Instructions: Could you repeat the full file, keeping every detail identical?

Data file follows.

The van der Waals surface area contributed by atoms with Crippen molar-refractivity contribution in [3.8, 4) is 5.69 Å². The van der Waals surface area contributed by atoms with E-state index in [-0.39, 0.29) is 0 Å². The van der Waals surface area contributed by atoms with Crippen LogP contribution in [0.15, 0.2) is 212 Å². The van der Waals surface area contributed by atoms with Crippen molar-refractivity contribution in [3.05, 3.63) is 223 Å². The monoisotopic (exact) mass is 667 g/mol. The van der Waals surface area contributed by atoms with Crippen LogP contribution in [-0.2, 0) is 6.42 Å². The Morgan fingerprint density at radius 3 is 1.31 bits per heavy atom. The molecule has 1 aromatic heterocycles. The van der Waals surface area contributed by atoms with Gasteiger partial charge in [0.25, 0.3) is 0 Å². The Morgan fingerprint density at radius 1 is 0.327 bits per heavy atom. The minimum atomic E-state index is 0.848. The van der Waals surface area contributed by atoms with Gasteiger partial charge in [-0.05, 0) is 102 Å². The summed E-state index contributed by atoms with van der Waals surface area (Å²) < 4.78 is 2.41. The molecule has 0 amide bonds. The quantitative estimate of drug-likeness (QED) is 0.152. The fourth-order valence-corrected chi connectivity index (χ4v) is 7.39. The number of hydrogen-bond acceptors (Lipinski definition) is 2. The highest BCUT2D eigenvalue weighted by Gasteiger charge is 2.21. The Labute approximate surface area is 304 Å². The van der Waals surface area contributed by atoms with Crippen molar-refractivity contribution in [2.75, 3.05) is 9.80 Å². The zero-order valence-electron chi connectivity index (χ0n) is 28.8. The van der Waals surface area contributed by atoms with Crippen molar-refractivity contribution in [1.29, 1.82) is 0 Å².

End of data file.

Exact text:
The van der Waals surface area contributed by atoms with Crippen molar-refractivity contribution in [3.8, 4) is 5.69 Å². The van der Waals surface area contributed by atoms with E-state index in [-0.39, 0.29) is 0 Å². The van der Waals surface area contributed by atoms with Crippen LogP contribution in [0.15, 0.2) is 212 Å². The van der Waals surface area contributed by atoms with Crippen molar-refractivity contribution in [3.05, 3.63) is 223 Å². The monoisotopic (exact) mass is 667 g/mol. The van der Waals surface area contributed by atoms with Crippen LogP contribution in [-0.2, 0) is 6.42 Å². The Morgan fingerprint density at radius 3 is 1.31 bits per heavy atom. The molecule has 1 aromatic heterocycles. The van der Waals surface area contributed by atoms with Gasteiger partial charge in [0.25, 0.3) is 0 Å². The Morgan fingerprint density at radius 1 is 0.327 bits per heavy atom. The minimum atomic E-state index is 0.848. The van der Waals surface area contributed by atoms with Gasteiger partial charge in [-0.05, 0) is 102 Å². The summed E-state index contributed by atoms with van der Waals surface area (Å²) < 4.78 is 2.41. The molecule has 0 amide bonds. The quantitative estimate of drug-likeness (QED) is 0.152. The fourth-order valence-corrected chi connectivity index (χ4v) is 7.39. The number of hydrogen-bond acceptors (Lipinski definition) is 2. The highest BCUT2D eigenvalue weighted by Gasteiger charge is 2.21. The Labute approximate surface area is 304 Å². The van der Waals surface area contributed by atoms with Crippen molar-refractivity contribution in [2.75, 3.05) is 9.80 Å². The zero-order valence-electron chi connectivity index (χ0n) is 28.8. The van der Waals surface area contributed by atoms with Crippen molar-refractivity contribution in [1.29, 1.82) is 0 Å².